It was a winding road that brought the Tucker family from the United States to Angola.
They are descendants of the first Africans taken from Angola to America.
Now they have returned to visit Luanda's Slavery Museum and find answers.
Their story began in 1619 on the shores of the American State of Virginia.
"We are descendants of the first African - or, at that time we didn't know, Angolan - black child born in the English colonies or British colonies. There's power in knowing our identity, to a country. Many African-Americans don't know their country of origin, of their homeland. So they can't make that connection. And as we continue to come and to forge these relationships, we're building bridges", said Wanda Tucker, descendant of Angolan slaves.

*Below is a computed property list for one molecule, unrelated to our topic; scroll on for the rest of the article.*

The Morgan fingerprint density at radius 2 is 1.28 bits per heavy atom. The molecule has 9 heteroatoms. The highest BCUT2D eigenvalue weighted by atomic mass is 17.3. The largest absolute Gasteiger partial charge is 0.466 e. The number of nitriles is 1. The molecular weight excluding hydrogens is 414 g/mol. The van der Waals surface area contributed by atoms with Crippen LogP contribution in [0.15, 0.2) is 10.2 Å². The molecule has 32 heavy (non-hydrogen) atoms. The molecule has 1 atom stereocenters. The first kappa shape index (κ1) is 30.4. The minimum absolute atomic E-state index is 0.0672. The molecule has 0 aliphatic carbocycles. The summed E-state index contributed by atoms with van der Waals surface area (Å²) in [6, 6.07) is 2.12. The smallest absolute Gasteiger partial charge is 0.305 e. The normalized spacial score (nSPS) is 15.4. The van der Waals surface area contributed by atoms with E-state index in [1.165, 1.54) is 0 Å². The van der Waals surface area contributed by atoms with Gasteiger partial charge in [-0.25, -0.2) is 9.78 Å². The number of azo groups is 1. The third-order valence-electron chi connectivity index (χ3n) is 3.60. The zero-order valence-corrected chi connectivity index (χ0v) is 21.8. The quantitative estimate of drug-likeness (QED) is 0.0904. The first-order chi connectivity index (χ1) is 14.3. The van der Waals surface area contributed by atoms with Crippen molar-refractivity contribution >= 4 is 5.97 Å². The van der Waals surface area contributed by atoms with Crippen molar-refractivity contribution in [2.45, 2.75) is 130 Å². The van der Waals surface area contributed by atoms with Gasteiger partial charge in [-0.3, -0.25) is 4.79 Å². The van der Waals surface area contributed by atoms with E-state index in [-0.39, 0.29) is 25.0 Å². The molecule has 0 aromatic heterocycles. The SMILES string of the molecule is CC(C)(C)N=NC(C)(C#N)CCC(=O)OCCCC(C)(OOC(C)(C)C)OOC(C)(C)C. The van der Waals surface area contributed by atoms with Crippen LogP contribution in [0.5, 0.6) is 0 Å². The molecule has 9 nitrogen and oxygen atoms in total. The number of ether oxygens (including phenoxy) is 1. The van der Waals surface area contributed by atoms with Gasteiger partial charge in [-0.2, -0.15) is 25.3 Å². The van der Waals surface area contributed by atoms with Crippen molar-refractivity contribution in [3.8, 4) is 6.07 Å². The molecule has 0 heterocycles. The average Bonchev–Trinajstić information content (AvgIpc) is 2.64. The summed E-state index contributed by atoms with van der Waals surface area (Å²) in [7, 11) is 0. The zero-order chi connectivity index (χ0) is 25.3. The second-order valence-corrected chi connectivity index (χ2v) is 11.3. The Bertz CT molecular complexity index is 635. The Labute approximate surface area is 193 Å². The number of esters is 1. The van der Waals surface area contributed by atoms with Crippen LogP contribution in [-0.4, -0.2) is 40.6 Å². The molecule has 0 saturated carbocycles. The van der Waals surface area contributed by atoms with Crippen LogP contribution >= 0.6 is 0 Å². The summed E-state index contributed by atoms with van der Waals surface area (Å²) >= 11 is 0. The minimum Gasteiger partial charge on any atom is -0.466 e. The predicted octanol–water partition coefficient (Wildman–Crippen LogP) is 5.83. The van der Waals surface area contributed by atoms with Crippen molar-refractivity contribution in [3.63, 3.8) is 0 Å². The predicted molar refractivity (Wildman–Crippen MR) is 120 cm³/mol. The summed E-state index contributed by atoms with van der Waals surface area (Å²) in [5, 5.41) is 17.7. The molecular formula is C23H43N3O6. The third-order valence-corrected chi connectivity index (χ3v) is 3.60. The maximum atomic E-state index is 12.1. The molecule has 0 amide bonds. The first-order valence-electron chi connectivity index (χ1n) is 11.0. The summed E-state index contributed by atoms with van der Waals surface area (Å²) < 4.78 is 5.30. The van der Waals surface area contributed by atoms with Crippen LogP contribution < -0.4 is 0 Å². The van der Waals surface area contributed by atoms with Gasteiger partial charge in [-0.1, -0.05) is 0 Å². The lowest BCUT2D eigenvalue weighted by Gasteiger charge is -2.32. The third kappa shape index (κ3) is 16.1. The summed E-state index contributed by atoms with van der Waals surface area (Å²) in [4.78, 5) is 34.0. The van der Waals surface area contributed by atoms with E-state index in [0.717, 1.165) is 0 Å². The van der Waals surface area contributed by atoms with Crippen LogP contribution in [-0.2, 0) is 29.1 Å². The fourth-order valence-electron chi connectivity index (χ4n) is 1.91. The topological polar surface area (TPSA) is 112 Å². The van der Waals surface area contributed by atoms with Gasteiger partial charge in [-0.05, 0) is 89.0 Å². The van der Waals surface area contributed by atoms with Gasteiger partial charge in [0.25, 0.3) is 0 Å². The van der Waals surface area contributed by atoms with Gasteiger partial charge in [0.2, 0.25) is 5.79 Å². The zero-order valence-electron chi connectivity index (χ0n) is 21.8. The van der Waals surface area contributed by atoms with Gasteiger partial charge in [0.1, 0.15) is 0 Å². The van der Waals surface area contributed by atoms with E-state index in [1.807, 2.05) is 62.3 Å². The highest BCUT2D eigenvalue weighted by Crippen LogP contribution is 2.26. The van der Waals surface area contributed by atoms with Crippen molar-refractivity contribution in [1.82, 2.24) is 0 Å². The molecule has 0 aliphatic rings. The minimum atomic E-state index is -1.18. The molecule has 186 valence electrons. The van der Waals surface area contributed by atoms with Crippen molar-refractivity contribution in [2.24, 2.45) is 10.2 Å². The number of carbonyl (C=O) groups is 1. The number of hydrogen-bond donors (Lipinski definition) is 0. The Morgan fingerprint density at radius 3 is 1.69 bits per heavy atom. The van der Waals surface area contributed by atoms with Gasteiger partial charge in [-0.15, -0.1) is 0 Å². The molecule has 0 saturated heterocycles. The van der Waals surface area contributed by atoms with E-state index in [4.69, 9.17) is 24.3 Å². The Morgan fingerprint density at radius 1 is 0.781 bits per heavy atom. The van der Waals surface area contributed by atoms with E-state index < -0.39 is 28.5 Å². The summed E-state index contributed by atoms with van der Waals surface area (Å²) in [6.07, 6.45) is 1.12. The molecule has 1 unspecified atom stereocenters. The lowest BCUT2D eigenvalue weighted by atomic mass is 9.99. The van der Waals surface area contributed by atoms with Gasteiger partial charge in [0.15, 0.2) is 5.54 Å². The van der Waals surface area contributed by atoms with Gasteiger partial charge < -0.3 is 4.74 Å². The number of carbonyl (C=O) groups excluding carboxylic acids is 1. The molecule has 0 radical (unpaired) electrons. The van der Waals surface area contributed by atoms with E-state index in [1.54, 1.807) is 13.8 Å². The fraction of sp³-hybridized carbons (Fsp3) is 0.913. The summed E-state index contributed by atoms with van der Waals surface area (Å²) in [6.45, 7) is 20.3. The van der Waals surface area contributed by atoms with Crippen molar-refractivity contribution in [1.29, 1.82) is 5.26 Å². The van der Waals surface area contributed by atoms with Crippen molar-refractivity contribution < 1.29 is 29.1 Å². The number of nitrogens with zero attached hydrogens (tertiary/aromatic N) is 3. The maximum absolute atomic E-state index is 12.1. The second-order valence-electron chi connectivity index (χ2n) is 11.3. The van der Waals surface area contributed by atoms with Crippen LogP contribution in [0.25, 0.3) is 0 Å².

Another aspect Tucker wants to explore is the role of religion in the trade of people during this historical period.
The Tucker's visit follows an invitation of Angola President Joao Lourenço.
In recent years descendants of the first slaves to arrive to American soil, along with specialists, have been seeking recognition for a group of around 20 Africans they describe as critical to the survival of Jamestown, England's first successful settlement in North America.
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